“Believe it or not, video games and tech are becoming up to par with actual sports,” said Wright.

Syracuse alum, Sunghwan Kim ‘14, is a Junior Account Executive for Brand Partnerships at ESL. He works with brands and agencies to educate them on esports and help them figure out how to best approach esports from a marketing opportunity perspective with ESL. Kim gave a tour to the class before Sunday’s tournament. The tour was Wright’s favorite part of the day’s events, because he appreciated the opportunity to see the behind-the-scenes of the tournament.

“I liked being able to witness the production side,” said Wright. “From seeing producers work to getting the product to an online streaming platform.”

Kim showed the students backstage aspects from lighting and cameras, to the press area and production trucks. He additionally gave a tour of the concourse where students saw brand activations with a variety of ESL’s partners such as Pepsi, Sony, Intel and ASUS.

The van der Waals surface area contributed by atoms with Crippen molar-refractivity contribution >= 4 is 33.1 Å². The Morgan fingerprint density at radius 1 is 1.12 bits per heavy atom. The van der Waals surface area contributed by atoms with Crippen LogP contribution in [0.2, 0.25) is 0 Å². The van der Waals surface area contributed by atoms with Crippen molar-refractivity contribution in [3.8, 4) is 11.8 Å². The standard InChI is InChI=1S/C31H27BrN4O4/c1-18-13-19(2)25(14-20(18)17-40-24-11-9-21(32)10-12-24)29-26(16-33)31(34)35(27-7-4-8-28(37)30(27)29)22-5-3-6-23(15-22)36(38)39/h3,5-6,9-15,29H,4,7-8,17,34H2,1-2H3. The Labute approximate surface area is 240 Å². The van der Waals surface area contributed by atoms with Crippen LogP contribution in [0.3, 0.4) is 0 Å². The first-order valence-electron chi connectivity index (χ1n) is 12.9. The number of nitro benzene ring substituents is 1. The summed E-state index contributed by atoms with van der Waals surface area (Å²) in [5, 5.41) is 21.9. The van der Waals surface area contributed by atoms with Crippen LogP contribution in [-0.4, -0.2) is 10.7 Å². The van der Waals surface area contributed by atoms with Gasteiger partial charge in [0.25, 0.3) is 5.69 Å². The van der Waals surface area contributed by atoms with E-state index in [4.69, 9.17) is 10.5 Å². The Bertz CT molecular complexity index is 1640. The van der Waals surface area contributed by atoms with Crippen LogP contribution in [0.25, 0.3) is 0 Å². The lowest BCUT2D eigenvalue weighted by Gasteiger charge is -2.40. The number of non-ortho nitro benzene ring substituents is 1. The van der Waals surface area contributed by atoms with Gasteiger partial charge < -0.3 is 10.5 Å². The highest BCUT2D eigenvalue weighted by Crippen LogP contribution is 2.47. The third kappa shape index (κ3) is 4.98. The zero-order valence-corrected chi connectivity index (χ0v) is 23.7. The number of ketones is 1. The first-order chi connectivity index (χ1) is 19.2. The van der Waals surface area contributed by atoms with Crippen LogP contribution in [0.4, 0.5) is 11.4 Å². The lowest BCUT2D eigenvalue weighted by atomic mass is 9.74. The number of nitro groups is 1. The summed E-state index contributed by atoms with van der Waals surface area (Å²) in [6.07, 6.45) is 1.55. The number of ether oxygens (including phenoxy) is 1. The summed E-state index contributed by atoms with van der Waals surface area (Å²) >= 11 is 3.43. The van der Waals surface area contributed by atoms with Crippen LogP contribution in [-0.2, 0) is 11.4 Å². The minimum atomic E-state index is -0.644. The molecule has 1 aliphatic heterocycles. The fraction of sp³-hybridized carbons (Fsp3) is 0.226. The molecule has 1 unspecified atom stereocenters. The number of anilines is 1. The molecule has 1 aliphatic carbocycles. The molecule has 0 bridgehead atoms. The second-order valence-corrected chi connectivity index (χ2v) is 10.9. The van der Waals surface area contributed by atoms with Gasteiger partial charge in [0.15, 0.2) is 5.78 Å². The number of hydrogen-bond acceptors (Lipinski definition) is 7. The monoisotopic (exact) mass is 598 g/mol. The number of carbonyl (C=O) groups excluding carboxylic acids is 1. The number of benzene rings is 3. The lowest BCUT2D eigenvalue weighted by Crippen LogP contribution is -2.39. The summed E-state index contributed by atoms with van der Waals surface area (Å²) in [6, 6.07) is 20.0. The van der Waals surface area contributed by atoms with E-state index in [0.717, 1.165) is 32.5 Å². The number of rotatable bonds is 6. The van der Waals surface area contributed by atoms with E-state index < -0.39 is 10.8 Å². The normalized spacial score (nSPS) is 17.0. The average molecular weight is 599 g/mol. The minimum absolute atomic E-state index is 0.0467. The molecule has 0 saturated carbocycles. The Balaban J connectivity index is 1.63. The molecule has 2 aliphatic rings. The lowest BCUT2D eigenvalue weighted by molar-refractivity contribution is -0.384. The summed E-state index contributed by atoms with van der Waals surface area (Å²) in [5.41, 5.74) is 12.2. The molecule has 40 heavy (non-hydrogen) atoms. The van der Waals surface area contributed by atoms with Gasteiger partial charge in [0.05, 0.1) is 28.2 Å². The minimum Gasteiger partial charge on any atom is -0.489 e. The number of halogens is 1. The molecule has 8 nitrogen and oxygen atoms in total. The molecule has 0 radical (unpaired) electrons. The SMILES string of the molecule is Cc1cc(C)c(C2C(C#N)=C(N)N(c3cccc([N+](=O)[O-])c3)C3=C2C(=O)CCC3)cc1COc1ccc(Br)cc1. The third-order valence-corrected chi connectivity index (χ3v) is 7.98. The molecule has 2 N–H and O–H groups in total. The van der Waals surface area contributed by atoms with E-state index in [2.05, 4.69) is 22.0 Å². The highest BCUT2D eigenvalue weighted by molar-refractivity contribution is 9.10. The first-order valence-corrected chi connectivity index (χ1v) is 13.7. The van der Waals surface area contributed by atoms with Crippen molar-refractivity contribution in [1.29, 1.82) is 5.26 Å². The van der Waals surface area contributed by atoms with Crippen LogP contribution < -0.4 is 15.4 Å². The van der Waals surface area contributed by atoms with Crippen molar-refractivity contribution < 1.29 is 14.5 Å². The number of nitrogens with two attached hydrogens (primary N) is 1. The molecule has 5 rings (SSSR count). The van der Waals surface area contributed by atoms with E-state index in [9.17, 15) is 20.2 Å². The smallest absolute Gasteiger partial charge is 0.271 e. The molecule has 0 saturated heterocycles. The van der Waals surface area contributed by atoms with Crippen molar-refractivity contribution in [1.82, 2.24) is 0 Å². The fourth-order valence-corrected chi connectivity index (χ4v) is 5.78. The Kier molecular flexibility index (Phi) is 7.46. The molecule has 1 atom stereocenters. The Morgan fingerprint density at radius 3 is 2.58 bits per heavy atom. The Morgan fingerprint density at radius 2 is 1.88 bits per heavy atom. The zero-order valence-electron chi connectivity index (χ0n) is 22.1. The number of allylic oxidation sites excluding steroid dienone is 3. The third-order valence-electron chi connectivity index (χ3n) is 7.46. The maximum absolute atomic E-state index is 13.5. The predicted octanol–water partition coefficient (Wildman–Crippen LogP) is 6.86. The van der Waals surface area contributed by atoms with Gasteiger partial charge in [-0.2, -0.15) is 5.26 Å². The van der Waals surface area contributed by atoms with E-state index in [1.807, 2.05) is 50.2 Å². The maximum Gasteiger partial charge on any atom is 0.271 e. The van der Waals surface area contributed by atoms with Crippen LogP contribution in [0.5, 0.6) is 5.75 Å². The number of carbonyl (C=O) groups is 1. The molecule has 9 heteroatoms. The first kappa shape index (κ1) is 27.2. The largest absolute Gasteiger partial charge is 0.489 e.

“ESL has been running some of the largest esports competitions all over the world for close to two decades,” said Kim. “For us to use an amazing venue like Barclays Center, provides a great opportunity and challenge to fit our scope of work in a multi-purpose facility.”

As a fellow Orangeman, Kim credits Syracuse for its strong network and relationships while he was a student and in his post-graduate career – an inspiration behind creating this experience for the class.

“If there are any opportunities to provide insight, make connections, then I want to give back in the same way that I received,” said Kim.

 

Orange Winless Since Holy Cross

October 7, 2019